Maggie Stiefvater (MS): Rich boys, fast cars, helicopters, magic and all kinds of Latin. It's the first book in a four-book series, so the trouble that goes down in this book is just the beginning.
ITB: How does your musical back ground influence your work?
MS: Oh, well, in three big ways. The first is that I have to listen to music while I write — I rely on it heavily to keep my chapter in the mood I want for it. And secondly, in that I think of my books as a mix CD, where the tone and length of each chapter builds on the last just like in a well-made mix CD (I spend a lot of time reading my words out loud, too, for rhythm). And finally, because I write music for each of my books — all those songs are available for free download on my website (www.maggiestiefvater.com) and are also the background for the trailers for each book.
ITB: Is there a “real” Gansey’s notebook and may we see it?
MS: There are actually two of them. One of them is somewhere in the Scholastic offices in NYC, and the other is in my office in Virginia. YOU WOULD LIKE TO SEE IT? I thought you'd never ask.
ITB: What made you choose ley lines and the lore of an ancient king?
MS: This is a hard question to answer as it requires considerable memory-work on my part. I wrote the first draft of this novel when I was 19 or so — 9 or 10 years ago. And it wasn't the sleeping king novel idea wasn't a new idea for me even back then, either. As a history major, I'd been entranced by the combination of history and myth for a long time. Now, the ley lines — that I remember. I needed a way to get a long-dead Welsh king over to Virginia, and the ley line stuff tied in perfectly. Marriage made in medieval heaven.
ITB: Did any major plot points change as you did researchfor this story?
MS: I have yet to write a novel where they didn't. The biggest challenge, however, was balancing the personalities of the boys. Because they were so tightly knit, just one tweak of one character would create a domino effect through the rest.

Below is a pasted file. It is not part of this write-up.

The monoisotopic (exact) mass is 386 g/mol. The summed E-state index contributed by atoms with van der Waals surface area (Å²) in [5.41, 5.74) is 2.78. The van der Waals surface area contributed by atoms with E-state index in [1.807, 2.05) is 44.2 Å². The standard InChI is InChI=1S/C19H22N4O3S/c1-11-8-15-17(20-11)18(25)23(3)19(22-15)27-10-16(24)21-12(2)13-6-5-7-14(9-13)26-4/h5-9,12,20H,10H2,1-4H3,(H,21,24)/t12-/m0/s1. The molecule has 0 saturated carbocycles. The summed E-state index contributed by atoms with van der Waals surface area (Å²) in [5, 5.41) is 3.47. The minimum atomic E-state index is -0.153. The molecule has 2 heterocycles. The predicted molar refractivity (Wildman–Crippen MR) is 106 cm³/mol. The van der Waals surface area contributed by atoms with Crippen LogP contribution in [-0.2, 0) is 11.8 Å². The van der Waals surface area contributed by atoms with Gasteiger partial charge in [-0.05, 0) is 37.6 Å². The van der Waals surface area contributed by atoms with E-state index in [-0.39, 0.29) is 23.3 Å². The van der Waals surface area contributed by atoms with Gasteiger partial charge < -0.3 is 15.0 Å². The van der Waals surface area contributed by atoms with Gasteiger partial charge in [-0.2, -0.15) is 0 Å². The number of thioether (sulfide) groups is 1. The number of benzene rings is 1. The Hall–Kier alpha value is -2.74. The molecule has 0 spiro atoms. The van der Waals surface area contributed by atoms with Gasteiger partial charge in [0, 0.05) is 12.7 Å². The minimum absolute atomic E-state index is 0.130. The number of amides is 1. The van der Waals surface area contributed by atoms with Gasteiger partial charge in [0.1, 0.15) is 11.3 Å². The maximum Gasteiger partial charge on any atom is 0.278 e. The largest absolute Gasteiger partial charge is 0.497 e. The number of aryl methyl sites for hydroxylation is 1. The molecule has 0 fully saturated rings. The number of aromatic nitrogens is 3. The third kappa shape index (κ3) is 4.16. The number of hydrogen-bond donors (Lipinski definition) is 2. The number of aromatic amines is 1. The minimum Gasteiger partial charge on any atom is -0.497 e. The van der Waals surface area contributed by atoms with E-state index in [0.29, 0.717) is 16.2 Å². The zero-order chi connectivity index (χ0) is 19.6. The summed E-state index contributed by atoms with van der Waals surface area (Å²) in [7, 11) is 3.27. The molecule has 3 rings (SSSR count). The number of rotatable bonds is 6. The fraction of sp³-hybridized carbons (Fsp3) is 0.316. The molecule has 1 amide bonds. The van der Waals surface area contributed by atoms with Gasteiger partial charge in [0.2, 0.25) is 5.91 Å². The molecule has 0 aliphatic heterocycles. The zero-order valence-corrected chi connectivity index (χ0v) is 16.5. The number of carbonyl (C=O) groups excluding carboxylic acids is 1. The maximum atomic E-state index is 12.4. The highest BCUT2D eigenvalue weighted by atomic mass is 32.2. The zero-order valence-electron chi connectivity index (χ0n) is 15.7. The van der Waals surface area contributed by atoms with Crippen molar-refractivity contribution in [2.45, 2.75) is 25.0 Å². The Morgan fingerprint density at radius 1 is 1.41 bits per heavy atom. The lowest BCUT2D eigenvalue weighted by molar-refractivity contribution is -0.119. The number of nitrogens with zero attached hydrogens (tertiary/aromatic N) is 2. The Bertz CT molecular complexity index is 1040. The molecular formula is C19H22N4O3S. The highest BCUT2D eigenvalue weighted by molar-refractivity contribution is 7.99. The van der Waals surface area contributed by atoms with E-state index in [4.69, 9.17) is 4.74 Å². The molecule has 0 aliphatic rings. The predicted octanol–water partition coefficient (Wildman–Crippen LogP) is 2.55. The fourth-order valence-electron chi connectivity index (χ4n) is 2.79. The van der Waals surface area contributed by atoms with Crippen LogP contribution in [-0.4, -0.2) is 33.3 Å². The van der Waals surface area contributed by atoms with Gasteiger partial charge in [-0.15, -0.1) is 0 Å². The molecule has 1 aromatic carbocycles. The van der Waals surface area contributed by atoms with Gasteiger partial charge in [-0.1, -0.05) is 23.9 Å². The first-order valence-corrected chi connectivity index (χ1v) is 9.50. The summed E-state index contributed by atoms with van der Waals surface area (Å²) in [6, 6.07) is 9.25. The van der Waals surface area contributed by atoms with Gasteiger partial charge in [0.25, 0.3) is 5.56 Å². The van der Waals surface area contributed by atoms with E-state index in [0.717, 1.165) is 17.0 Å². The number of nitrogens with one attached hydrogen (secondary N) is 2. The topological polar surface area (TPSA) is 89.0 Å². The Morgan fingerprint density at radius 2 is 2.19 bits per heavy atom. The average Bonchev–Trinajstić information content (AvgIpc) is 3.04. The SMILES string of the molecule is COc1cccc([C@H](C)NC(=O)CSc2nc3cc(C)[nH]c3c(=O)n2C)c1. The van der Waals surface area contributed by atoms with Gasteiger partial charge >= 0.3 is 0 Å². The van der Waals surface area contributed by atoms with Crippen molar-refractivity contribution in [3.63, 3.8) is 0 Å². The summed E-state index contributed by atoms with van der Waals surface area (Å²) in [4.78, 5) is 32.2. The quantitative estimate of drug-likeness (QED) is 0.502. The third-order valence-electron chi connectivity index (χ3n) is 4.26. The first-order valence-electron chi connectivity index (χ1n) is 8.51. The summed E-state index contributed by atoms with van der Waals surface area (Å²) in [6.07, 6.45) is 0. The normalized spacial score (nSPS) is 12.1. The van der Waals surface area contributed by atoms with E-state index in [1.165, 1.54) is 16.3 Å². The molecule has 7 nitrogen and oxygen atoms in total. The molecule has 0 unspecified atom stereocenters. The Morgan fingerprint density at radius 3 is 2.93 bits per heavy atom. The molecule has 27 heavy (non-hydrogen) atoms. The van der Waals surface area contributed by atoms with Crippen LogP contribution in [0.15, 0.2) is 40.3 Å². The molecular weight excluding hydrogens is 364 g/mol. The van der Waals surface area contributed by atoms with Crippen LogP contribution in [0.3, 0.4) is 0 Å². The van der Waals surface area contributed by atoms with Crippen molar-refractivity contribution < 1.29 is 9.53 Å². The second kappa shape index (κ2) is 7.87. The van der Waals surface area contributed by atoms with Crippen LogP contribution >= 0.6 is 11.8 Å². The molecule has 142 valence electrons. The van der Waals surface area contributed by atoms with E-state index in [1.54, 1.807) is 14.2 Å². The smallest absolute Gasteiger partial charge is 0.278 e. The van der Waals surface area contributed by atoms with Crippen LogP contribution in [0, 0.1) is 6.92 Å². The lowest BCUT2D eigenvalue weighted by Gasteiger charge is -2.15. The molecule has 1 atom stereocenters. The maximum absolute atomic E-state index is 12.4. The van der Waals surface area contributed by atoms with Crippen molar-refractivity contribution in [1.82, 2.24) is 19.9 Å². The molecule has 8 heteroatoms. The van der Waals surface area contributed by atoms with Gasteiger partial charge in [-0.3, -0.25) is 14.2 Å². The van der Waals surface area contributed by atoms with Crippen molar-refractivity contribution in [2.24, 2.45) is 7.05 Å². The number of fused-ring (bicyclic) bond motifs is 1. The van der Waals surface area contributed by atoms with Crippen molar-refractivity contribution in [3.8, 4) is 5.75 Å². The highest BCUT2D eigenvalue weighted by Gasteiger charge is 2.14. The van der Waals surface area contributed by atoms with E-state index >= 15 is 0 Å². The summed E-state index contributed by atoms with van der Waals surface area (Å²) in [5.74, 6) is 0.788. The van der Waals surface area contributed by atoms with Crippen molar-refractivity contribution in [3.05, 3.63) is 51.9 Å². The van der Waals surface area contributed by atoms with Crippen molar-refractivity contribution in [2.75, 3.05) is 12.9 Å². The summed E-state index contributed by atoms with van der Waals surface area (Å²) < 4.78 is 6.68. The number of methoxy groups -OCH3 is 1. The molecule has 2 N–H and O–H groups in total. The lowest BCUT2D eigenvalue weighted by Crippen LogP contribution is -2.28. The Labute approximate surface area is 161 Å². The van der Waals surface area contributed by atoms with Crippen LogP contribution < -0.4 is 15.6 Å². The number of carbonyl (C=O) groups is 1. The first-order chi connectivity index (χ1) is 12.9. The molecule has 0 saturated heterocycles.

ITB: The Raven Boys is delicately balanced between dark and light, levity and heartache. We know you worked with David Leviathan. Do you feel he helped create that balance through editorial support or was this something that you found on your own while drafting?
MS: I love working with David; the fact that he's an author in his own right means that his notes come already translated into writer-language. Convenient! But generally by the time he gets a manuscript, it is pretty complete. The folks who see it in bits and pieces from the very beginning are my critique partners, Tessa Gratton and Brenna Yovanoff. Even then, their job is not to impose their own styles but rather to see what I'm trying to accomplish and make sure that THAT is what ends up on the page.
ITB: The locations are beautifully built out for readers from Blue’s house to the woods. Is it important to you, as a writer, to set spaces that are as evocative as the characters?
MS: Absolutely. Our settings make us who we are. To not build them up as lovingly as the people in them is to only tell half the story.
Thank you again to Maggie Stiefvater for answering our questions and our friends at Scholatic Canada for facilitating this Q & A. The Raven Boys is available now, and you can meet Maggie Stiefvater at Chapters Brampton on September 25th at 7 pm!
Both Charlie, the narrator of Stephen Chbosky's The Perks of Being a Wallflower, and I grew up during the 90's. I'm a few years younger than he is, but we speak the same language of shared cultural experiences. The highs and lows of Charlie's first year in high school, those moments that shape his friendship with Sam and Patrick, remain relatable to both teens and adult years after the novel was first published. This is one of the best books I've read. (Like, ever.) There are great truths in it.
The film adaptation of The Perks of Being a Wallflower had its first public screening at TIFF over the weekend. We're on pins and needles here at Indigo, as we're all super excited for this movie. (Charlie has friends beyond Team Teen wishing him well.)
When Simon & Schuster Canada asked us if we'd like to interview the author/director, all of Team Teen collaborated on the questions. Welcome Stephen Chbosky to the blog!
Indigo Teen Blog (ITB): It has been roughly 12 years since The Perks of Being a Wallflower was written. What do you hope this new generation of readers will gleam from this story?